Get started with these 5 simple steps:

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Three social media tools to make your posts pop

Facebook. Twitter. Google+. Pinterest. Instagram. Tumblr. What do all of these platforms have in common? They all feature a stream of content updates dominated by images. According to March 2014 research published on eMarketer, photos accounted for 75% of content posted by Facebook pages worldwide, with a whopping 87% interaction rate from fans. For comparison, no other post type received more than a 4% interaction rate.

Whether you are using social media to connect with friends or your consumers, your audience is over 20x more likely to engage if you include an image. Think about the images that catch your attention when you scroll through your latest updates. How many of those images are bland stock illustrations? How many photos are poorly lit or out of focus? As a graphic designer, I can promise you that a bad image is never going to effectively promote great content. How much more would your audience engage if your content featured a powerful visual?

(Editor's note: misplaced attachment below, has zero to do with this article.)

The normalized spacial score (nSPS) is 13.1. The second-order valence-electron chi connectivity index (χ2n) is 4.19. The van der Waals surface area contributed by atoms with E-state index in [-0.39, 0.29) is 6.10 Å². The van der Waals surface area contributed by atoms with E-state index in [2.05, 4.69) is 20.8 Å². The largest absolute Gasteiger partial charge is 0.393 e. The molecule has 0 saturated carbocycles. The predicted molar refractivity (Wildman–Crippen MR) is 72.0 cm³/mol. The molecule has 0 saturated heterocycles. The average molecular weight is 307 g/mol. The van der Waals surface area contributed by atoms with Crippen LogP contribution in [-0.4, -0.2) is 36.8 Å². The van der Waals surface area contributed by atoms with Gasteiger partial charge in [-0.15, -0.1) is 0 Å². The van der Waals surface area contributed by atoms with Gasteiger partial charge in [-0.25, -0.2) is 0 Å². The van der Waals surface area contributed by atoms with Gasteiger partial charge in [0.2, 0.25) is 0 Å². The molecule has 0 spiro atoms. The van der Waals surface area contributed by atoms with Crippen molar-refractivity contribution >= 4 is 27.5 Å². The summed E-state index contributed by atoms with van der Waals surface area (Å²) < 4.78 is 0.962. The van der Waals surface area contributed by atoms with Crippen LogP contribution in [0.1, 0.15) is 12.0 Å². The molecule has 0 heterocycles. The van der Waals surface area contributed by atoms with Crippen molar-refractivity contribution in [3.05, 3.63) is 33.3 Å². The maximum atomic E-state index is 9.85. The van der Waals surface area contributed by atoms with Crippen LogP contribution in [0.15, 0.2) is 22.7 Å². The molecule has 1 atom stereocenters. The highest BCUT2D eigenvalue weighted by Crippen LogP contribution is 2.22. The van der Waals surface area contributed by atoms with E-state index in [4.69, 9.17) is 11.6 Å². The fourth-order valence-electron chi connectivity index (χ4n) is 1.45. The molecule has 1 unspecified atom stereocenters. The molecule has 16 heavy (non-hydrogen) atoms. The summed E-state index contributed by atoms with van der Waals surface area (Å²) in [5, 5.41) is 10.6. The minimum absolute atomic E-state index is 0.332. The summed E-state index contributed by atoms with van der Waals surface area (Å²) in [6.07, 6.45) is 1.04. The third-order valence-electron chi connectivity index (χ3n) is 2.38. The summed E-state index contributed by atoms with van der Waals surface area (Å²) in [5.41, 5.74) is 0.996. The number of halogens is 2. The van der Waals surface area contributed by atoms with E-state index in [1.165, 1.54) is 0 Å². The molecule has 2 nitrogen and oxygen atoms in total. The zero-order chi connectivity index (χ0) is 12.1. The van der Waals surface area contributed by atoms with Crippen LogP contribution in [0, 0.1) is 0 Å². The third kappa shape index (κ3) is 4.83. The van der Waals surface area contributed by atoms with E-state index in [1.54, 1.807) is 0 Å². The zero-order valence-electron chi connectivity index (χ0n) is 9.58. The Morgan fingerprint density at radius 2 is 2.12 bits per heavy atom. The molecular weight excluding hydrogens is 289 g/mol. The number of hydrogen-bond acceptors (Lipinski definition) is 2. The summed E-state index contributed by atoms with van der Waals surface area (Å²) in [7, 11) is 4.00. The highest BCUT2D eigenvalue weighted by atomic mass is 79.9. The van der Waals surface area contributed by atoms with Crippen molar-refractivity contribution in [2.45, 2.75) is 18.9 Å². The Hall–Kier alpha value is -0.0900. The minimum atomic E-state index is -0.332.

Take your presence from uninspired to click-worthy with these top tools for creating and sharing visuals on social media (no design experience required).

 

PicMonkey

infogram screenshot

PicMonkey is an intuitive cloud-based photo editing tool with integrated sharing features. Described as “ridiculously easy to use”, this agile application is the key to creating highly shareable images. PicMonkey’s tool panel is extensive, featuring: